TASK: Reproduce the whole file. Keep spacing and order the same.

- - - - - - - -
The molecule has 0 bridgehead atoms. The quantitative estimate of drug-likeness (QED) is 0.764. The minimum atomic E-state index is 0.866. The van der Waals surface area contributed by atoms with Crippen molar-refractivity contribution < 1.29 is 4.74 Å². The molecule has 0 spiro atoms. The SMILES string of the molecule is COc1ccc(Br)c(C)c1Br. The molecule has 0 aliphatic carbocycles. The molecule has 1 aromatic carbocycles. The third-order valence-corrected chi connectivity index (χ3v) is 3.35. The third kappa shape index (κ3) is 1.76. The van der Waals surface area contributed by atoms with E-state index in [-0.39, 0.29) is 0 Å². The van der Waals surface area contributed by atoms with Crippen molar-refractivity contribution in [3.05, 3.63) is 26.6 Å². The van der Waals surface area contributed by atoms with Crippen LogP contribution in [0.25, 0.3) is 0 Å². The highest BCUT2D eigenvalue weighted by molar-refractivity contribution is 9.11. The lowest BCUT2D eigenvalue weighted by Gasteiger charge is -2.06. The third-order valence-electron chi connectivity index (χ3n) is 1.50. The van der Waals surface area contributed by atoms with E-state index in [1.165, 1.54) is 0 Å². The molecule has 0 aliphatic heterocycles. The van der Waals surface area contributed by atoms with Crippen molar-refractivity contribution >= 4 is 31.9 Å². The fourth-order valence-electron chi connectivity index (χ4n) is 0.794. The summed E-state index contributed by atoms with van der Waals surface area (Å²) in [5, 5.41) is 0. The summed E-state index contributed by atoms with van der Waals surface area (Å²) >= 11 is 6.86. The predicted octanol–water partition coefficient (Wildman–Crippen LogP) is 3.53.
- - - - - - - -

The molecule has 0 bridgehead atoms. The quantitative estimate of drug-likeness (QED) is 0.764. The minimum atomic E-state index is 0.866. The van der Waals surface area contributed by atoms with Crippen molar-refractivity contribution < 1.29 is 4.74 Å². The molecule has 0 spiro atoms. The SMILES string of the molecule is COc1ccc(Br)c(C)c1Br. The molecule has 0 aliphatic carbocycles. The molecule has 1 aromatic carbocycles. The third-order valence-corrected chi connectivity index (χ3v) is 3.35. The third kappa shape index (κ3) is 1.76. The van der Waals surface area contributed by atoms with E-state index in [-0.39, 0.29) is 0 Å². The van der Waals surface area contributed by atoms with Crippen molar-refractivity contribution in [3.05, 3.63) is 26.6 Å². The van der Waals surface area contributed by atoms with Crippen LogP contribution in [0.25, 0.3) is 0 Å². The highest BCUT2D eigenvalue weighted by molar-refractivity contribution is 9.11. The lowest BCUT2D eigenvalue weighted by Gasteiger charge is -2.06. The third-order valence-electron chi connectivity index (χ3n) is 1.50. The van der Waals surface area contributed by atoms with E-state index in [1.165, 1.54) is 0 Å². The molecule has 0 aliphatic heterocycles. The van der Waals surface area contributed by atoms with Crippen molar-refractivity contribution >= 4 is 31.9 Å². The fourth-order valence-electron chi connectivity index (χ4n) is 0.794. The summed E-state index contributed by atoms with van der Waals surface area (Å²) in [5, 5.41) is 0. The summed E-state index contributed by atoms with van der Waals surface area (Å²) >= 11 is 6.86. The predicted octanol–water partition coefficient (Wildman–Crippen LogP) is 3.53.